Sea Kayak - San Juan Islands from Anacortes - 9/10


“This trip reminds me of why I started sea kayaking.  I can’t think of a nicer crew to have done it with and I am reminded of how blessed we are with our beautiful San Juan Islands paddling playground!” -By Lisa Johnson

Reading this trip report is like opening a Jane Austen novel. Rich with sensory observations and detailed environmental descriptions, this report makes you feel like you’re right in the water with them hearing birdsong and spotting seals and sea stars. These kayakers had to deal with some less than ideal air quality but at least enjoyed a blood-red sunrise and sunset and kept spirits high with enjoyable company. It sounds like you all had a magical time together! 



“It was a challenging, memorable, hike for the CHS students; the teamwork they displayed was a testimonial to what they've learned from their experiences this past summer!” -By Nancy Lloyd

This trip report is accurately described as a testament to the teambuilding and skills learned over the course of the Conditioning Hiking Series Course. The report is thorough in its details of trail conditions, including great photos of the rocky traverse required on the way to Panhandle Gap. The river crossing sounded difficult, but everyone was game for getting their feet wet! Noted on this hike was the change of seasons –“Autumn was in the air” as evidenced by wilted wildflowers and increasing shades of brown. Although challenging, it sounds like this hike was a marvelous success and worthy of celebration! 

Alpine Scramble - Gobblers Knob - 9/17


“...this was a very reasonable traverse and a great navigation/route finding exercise.  A wonderful day in the mountains with a total time of ~10 hours over ~14 miles with ~4000’ of elevation gain.” -By Dave Morgan

This trip report offers exciting wayfinding experimentation as scramblers, unable to successfully summit the peak in mind, navigated their way through ridges connecting the northwest spur of Mount Wow to the Goat Lake Gobblers Knob trail. Channeling their inner mountain-goat they scrambled up steep mountainsides and managed to capture some awesome photos along the way! Cheers to a happy and well-navigated scramble! 

Day Hike - Mildred Point - 9/3


“The fog was thick all day, so our hoped for mountain views didn't pan out. There were a few blue berries and huckleberries, but apparently they weren't in full force yet, and not many wildflowers. None of the above mattered much though, because we simply enjoyed each others company and appreciated a day out in the freedom of the hills!” -By Nancy Lloyd

This trip report is full of enthusiasm for the outdoors and the wonderful hiking company who participated. These hikers had the trail mostly to themselves as they didn’t encounter many other hikers. Although thick fog covered the trail and blocked summit views, they got to enjoy some blueberries and huckleberries lining the trail and made friends with a spider observing from their dew-covered web. Beware of the sandy steps on this trail that resemble arduous beach-walking more than actual trail hiking.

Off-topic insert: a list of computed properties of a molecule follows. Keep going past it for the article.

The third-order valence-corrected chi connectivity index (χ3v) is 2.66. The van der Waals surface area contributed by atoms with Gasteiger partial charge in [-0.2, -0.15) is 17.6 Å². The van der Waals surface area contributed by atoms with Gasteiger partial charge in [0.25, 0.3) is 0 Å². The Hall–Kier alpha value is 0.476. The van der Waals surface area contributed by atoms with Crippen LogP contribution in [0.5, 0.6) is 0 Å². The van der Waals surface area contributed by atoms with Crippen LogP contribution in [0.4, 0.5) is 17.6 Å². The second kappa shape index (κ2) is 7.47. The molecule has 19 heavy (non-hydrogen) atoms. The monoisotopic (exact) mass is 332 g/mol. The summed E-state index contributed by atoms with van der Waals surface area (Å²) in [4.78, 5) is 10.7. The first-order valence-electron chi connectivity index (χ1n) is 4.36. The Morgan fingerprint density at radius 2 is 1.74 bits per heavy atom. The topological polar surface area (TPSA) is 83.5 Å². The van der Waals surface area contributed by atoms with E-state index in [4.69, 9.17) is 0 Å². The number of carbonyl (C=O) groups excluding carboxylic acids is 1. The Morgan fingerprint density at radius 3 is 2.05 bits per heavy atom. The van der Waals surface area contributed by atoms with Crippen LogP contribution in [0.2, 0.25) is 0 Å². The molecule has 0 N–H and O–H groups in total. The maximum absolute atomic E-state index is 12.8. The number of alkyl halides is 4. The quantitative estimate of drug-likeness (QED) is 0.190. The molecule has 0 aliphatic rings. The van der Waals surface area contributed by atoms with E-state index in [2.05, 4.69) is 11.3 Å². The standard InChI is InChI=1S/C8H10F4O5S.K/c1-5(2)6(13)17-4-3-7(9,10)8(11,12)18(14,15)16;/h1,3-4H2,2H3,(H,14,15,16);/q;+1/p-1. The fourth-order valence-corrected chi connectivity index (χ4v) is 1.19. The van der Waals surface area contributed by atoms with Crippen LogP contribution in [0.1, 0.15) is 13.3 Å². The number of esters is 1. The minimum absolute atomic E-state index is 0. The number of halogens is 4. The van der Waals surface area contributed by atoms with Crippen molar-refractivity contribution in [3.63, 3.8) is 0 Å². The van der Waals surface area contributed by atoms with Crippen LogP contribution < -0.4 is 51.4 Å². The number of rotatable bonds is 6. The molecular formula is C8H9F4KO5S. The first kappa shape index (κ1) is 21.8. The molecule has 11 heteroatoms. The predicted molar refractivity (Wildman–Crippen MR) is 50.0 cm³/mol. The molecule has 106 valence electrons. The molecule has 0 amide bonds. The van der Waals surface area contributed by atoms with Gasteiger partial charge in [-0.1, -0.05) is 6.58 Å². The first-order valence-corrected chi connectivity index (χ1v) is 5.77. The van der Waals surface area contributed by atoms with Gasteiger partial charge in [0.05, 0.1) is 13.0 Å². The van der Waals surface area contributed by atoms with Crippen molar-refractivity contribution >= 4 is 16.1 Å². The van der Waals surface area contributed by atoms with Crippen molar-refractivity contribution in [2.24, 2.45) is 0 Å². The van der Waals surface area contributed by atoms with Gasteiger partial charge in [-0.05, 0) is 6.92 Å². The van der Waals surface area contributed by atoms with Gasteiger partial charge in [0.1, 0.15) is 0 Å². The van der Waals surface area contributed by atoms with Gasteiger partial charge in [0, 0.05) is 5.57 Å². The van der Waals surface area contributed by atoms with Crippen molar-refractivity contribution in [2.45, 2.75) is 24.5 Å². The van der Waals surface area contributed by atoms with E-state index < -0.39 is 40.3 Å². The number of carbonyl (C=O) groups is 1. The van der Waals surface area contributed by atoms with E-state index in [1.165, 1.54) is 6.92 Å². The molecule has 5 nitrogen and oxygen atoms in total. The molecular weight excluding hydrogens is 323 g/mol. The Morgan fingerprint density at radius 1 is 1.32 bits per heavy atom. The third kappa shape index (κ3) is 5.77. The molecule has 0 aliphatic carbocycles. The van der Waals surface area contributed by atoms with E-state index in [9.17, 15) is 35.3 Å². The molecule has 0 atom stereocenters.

Alpine Scramble - Red Mountain - 9/24


“We traversed over to the ridge which involves some heather and loose rock. Once on the ridge it's a bit easier to find solid rock but there's more loose rock than I remember! Need to be careful and mange the group safely to avoid party inflicted rock fall.” -By Jacob Whitbeck

This trip report boasts plenty of happy photos with smiling faces that look stoked to be outside in the mountains. During the ascent and descent the scramblers were cautious traversing loose rock to avoid injury. The summit was successful and hikers got to enjoy beautiful views with clear blue skies and autumnal colors in the surrounding foliage. Congrats on the successful summit everyone!

Alpine Climb - Mount Shuksan/Fisher Chimneys - 8/19-8/21


“This was a fun climb, and a huge confidence booster.  My goal for the summer of 2022 was to reinvigorate my goal of leading alpine climbs; the last time I had led anything was back in 2016-2017; and at that time, I had led a few multi-pitch rock climbs to 5.7 but nothing truly alpine.  Not only did I climb my two hardest alpine routes to-date over these back to back weekends but led them, and led them while teaching two brand new climbers overcoming a variety of alpine climbing challenges.”  -By Nathan Derrick

This is a phenomenal trip report, thoroughly detailing the context of the climb, the thought process that went into planning (including packing photos separated by categories of equipment), and the route-finding, trail conditions, and technical climbing/scrambling involved each day. Luckily for us, the trip leader decided to put up with the extra camera weight and captured some incredible shots (all paired with captions) of the mountain. This trip report is not only a great recounting of the climb but an excellent read on how to maintain encouragement and safety when managing a trip with brand new climbers. A huge congrats on such a successful climb and a big bravo to the leader for empowering folks to get into the mountains!